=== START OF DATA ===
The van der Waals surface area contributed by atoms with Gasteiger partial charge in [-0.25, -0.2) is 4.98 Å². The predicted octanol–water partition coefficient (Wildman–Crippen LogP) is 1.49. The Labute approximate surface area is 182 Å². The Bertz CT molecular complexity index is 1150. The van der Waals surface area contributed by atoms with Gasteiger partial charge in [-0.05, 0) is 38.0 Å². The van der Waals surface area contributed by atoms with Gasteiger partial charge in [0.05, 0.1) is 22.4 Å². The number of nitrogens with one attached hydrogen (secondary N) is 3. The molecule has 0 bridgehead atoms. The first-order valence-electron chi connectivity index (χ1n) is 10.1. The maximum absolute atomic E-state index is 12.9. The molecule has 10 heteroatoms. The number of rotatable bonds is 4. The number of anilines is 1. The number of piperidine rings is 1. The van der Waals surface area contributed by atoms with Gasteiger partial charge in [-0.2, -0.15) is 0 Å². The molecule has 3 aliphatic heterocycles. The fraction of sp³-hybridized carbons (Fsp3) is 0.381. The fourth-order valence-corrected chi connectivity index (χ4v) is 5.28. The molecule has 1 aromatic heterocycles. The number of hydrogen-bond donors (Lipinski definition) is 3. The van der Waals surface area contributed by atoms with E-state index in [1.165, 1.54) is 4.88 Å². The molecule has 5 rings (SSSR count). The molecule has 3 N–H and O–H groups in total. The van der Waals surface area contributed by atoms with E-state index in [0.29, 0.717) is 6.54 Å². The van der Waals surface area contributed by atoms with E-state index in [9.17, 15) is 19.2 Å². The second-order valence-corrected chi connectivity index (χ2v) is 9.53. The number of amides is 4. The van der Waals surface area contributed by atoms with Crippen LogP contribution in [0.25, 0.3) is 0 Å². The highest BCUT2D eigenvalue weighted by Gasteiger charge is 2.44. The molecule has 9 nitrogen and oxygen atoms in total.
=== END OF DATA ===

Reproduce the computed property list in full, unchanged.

The van der Waals surface area contributed by atoms with Gasteiger partial charge in [-0.25, -0.2) is 4.98 Å². The predicted octanol–water partition coefficient (Wildman–Crippen LogP) is 1.49. The Labute approximate surface area is 182 Å². The Bertz CT molecular complexity index is 1150. The van der Waals surface area contributed by atoms with Gasteiger partial charge in [-0.05, 0) is 38.0 Å². The van der Waals surface area contributed by atoms with Gasteiger partial charge in [0.05, 0.1) is 22.4 Å². The number of nitrogens with one attached hydrogen (secondary N) is 3. The molecule has 0 bridgehead atoms. The first-order valence-electron chi connectivity index (χ1n) is 10.1. The maximum absolute atomic E-state index is 12.9. The molecule has 10 heteroatoms. The number of rotatable bonds is 4. The number of anilines is 1. The number of piperidine rings is 1. The van der Waals surface area contributed by atoms with Gasteiger partial charge in [-0.2, -0.15) is 0 Å². The molecule has 3 aliphatic heterocycles. The fraction of sp³-hybridized carbons (Fsp3) is 0.381. The fourth-order valence-corrected chi connectivity index (χ4v) is 5.28. The molecule has 1 aromatic heterocycles. The number of hydrogen-bond donors (Lipinski definition) is 3. The van der Waals surface area contributed by atoms with E-state index in [1.165, 1.54) is 4.88 Å². The molecule has 5 rings (SSSR count). The molecule has 3 N–H and O–H groups in total. The van der Waals surface area contributed by atoms with E-state index in [0.29, 0.717) is 6.54 Å². The van der Waals surface area contributed by atoms with E-state index in [9.17, 15) is 19.2 Å². The second-order valence-corrected chi connectivity index (χ2v) is 9.53. The number of amides is 4. The van der Waals surface area contributed by atoms with Crippen LogP contribution in [0.25, 0.3) is 0 Å². The highest BCUT2D eigenvalue weighted by Gasteiger charge is 2.44. The molecule has 9 nitrogen and oxygen atoms in total.